WantedBy=multi-user.target

I can add systemd sandboxing if needed (likely not).

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Should security-misc also disable coredumps? For distros that have them enabled by default.

It wouldn’t be needed on Whonix as Debian disables them by default and Whonix doesn’t re-enable them but it may be useful for other distros that are using security-misc.

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Awesome! Will test soon.

madaidan via Whonix Forum:

I can add systemd sandboxing if needed (likely not).

I am wondering if systemd sandboxing can do more harm than good here.

What’s the threat model? /proc containing at early boot something
malicious, which would upon using mount with remount options, result
in exploiting a vulnerability in mount, then leading to root compromise?

On the other hand, any (distribution) upgrade of kernel, mount or any
dependent libraries requiring any new seccomp could lead to remount fail
“in the middle”, hence end up with an unbootable system?

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madaidan via Whonix Forum:

Should security-misc also disable coredumps? For distros that have them enabled by default.

Yes, that would be good.

As per


security-misc will in future be available in Qubes Debian and Fedora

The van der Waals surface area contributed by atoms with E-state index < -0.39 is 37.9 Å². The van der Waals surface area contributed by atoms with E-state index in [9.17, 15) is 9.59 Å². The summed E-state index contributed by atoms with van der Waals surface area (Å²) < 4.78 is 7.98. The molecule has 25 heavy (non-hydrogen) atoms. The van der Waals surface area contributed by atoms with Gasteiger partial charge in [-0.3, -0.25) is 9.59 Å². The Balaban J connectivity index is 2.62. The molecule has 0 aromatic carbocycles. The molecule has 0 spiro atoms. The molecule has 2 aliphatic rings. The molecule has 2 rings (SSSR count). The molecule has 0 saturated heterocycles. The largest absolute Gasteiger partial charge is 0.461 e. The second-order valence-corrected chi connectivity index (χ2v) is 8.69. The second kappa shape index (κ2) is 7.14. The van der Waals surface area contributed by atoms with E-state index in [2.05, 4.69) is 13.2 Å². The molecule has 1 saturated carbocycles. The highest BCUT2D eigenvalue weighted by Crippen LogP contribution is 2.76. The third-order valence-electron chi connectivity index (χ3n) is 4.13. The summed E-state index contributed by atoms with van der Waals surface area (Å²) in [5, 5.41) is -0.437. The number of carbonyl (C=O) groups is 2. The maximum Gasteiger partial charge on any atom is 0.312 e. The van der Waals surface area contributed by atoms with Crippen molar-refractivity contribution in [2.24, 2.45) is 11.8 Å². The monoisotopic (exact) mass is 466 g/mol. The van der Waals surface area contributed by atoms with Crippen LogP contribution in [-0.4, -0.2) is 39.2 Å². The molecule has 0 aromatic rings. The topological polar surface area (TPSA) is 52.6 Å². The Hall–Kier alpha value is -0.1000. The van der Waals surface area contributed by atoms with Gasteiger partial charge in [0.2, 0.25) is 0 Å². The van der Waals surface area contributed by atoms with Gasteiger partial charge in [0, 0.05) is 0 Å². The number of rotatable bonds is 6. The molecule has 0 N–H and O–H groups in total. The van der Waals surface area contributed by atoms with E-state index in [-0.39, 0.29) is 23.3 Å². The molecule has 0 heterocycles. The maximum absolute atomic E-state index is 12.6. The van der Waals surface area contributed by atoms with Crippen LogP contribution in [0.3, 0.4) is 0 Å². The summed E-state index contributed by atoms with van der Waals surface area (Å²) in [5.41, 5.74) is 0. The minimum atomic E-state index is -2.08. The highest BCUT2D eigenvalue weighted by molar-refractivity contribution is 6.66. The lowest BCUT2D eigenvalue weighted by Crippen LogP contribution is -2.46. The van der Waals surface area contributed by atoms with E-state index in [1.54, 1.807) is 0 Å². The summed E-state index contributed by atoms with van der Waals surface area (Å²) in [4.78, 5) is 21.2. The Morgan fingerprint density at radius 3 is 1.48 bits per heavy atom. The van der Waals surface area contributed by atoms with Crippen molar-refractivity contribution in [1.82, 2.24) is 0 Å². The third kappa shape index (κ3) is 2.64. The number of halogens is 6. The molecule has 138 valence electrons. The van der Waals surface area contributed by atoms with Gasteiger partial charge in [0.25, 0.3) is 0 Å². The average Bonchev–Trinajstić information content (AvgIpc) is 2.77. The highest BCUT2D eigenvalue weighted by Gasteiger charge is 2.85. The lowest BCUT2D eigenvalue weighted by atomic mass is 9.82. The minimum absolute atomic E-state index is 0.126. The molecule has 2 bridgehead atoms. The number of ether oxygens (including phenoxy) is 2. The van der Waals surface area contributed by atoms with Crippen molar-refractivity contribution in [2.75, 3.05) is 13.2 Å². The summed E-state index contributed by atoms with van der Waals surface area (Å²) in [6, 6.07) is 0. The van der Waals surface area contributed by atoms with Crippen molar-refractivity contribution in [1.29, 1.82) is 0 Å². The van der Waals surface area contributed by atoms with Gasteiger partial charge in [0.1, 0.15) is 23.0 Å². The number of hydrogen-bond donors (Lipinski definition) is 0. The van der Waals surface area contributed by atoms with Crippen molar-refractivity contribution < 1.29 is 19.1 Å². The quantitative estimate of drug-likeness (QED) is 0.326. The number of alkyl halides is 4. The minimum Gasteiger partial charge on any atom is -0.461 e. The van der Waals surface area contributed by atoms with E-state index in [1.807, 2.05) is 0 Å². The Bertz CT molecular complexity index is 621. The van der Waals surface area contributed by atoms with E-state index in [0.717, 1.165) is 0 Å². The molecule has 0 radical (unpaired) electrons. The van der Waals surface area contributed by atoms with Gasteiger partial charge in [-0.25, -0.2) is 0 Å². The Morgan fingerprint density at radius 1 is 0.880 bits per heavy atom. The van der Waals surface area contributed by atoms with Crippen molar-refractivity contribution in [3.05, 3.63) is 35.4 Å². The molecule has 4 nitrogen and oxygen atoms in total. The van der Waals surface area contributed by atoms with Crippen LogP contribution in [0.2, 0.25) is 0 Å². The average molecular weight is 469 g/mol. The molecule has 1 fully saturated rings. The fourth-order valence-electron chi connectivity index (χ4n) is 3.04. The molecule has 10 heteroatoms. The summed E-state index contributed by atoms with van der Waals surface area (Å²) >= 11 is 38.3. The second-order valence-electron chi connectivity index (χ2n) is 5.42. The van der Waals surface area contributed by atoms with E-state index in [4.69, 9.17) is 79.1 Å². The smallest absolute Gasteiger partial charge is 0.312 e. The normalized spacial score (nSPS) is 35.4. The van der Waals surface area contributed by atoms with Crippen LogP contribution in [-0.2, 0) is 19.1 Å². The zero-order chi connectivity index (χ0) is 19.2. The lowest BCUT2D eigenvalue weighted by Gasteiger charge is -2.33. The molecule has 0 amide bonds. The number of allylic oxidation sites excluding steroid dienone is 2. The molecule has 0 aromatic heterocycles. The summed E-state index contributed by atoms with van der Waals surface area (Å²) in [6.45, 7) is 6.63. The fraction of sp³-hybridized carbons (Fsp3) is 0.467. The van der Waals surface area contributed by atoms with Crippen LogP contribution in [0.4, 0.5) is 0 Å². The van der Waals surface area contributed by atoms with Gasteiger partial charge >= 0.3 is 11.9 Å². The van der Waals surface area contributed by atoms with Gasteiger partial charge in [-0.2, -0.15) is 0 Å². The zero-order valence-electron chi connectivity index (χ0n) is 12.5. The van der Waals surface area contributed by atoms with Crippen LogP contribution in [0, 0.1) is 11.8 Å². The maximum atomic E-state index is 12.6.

templates. Perhaps even in Qubes dom0. I.e. Fedora packaging upcoming.

And as per https://www.whonix.org/wiki/Whonix_Packages_for_Debian_Hosts
packages by Whonix can potentially be installed on any derivative of
Debian. If/when security-misc gets ever uploaded to packages.debian.org,
it will flow down to any derivative based on Debian.

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I just think we should sandbox as much as possible, especially root processes. A compromised systemd service could pretty easily be turned into a rootkit.

That’s unlikely as I doubt mount will be updated much and this is what testers versions are for. Any major kernel update will likely be part of the testers only version of Whonix. I could remove the syscall filter so it’d be even more unlikely for it to break.

Ok, I’ll add it now.